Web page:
Today I’m 23 weeks, three days pregnant. I read a message board occasionally where a woman posted a picture of her little boy, now a toddler, born very prematurely at 23 weeks, two days.
“This is about what our baby looks like right now,” I said, showing Drew the picture. “Can you believe that’s in my belly?”
“What does it feel like?” He asked. “What does it feel like to have a little tiny human in your belly?”
“It feels heavy,” I replied, and put his hand on my stomach so he could feel the baby move around.
The baby’s been kicking so much lately and in the evenings, before we go to sleep, I lie in bed and we talk to him and feel him kick his response.
“Hey, Baby,” Drew says, “Are you going to have curly hair?”
Kick, kick, kick.
Drew tells him about our life — about our cats and our families and what we’re going to do when he’s born. We’re going to take him on picnics and to the botanic garden and the zoo and to parties with friends. We’re going to go on trips and fly on planes and go swimming and catch fireflies.
“We’re going to have so much fun, Baby, you’ll see.” He says.
I sing to him sometimes and he kicks his approval — at least, I pretend it’s his approval. He has certain songs and singers he seems to like more than others. He doesn’t care for guys who sound like sissies, like Bon Iver. But he likes lady singers like Adele and Feist and Nina Simone. His favorite is jazz. Drew and I went to a jazz club a few weeks back and he kicked up a storm. Now we’re thinking about naming him “Count.” Or maybe “Fats.” Fats Condell has a nice ring, don’t you think?
We’ve just started converting our office into a nursery. The finished product is still a long way off and we have our work cut out for us, but I don’t mind. I like this part of the preparations. It’s the other stuff that scares me — stuff like lining up daycare help a few mornings a week so I can keep up with this site and worrying about finding a pediatrician and who’s going to help my son with long division one day. I worry a lot about how I’m going to fare on no sleep and what caring for a baby 24 hours a day is going to do to my relationship, not to mention my friendships and the career I’m trying to build for myself.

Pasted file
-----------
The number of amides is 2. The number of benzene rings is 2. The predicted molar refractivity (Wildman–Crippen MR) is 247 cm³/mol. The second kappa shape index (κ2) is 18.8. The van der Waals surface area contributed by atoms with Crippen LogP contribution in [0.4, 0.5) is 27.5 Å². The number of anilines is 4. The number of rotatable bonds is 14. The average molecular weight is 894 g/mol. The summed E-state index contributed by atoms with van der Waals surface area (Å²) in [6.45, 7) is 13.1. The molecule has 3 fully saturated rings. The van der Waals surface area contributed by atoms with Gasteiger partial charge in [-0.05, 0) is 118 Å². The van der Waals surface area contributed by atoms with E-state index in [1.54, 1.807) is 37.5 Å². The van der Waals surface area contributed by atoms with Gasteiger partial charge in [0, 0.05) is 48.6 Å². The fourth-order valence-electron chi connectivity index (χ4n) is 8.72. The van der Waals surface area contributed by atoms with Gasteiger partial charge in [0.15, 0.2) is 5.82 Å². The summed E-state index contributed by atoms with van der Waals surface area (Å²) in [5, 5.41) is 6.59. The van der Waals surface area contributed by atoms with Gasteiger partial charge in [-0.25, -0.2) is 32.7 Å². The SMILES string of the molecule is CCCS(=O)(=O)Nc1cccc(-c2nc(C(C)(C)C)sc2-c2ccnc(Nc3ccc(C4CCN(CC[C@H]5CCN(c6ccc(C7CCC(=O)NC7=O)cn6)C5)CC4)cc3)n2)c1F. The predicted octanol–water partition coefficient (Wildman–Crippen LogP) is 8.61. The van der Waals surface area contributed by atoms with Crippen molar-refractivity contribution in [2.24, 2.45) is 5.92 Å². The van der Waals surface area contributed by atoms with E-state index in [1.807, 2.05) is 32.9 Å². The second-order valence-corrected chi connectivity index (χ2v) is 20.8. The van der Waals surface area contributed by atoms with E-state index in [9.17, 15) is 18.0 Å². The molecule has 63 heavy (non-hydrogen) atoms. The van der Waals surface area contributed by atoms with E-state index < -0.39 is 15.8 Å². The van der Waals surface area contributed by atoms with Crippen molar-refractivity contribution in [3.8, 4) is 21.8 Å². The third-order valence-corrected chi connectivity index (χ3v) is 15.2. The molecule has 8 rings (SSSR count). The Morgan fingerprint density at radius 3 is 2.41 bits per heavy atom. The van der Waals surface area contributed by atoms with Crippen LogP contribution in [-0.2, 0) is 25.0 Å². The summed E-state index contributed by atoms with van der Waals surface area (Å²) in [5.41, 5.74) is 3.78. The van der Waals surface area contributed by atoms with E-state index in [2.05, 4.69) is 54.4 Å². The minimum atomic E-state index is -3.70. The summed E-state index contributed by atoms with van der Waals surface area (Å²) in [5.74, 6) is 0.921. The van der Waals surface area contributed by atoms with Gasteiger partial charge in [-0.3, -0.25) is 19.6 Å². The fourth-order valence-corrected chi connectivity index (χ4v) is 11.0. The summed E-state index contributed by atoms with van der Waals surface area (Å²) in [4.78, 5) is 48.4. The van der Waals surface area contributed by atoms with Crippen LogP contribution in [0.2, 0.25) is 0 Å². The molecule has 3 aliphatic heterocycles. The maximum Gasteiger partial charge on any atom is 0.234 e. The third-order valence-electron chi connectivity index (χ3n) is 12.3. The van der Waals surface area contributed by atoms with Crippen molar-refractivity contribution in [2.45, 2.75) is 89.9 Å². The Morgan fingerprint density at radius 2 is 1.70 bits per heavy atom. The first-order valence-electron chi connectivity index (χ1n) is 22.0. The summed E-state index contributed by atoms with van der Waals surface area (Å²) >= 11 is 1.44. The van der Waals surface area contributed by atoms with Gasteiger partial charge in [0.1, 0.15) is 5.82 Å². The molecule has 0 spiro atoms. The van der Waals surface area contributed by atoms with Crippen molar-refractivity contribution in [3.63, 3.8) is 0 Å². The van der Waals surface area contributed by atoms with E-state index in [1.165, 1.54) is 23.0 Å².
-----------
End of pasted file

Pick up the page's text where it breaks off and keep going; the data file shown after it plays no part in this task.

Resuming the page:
I worry about these things a lot, but I wouldn’t say they keep me up at night. Actually, I’ve been sleeping really well lately. Part of that, I think, is the result of some new medication I’ve been taking. I was diagnosed with thyroid disease a couple weeks ago — Hashimoto’s — and I’ve been taking medication that has quickly helped relieve some of the symptoms I’ve been feeling for years, including insomnia. The funny thing is I probably wouldn’t have discovered I had the disease if I weren’t pregnant and getting my blood and thyroid levels tested so frequently. So, in a way, the baby has already benefited me. I remind myself of that when I start to worry about all these little things and about the sacrifices I’m going to make, about the sacrifices I’m already making (no mojitos for me this summer). The benefits are going to outweigh the drawbacks, I tell myself.
Mostly, I daydream about our days together — those early days when the three of us are all getting to know each other — when even Drew and I will be getting to know each other in different ways.
“You’re going to be such a good father,” I tell him. And I know this so deeply, like knowing the sun is going to rise and set tomorrow. I married Drew as much for the father I knew he’d make as for the husband I knew he’d be, and I imagine, when I see him step into that role, I will fall in love with him all over again. And it will be that new love that holds us together on the tough days when I haven’t slept and the baby’s crying and motherhood is unraveling me in ways I haven’t known before. At least, that’s my hope. And it’s a hope renewed every time I feel those kicks. What is it about baby kicks that make it feel like everything’s going to be all right?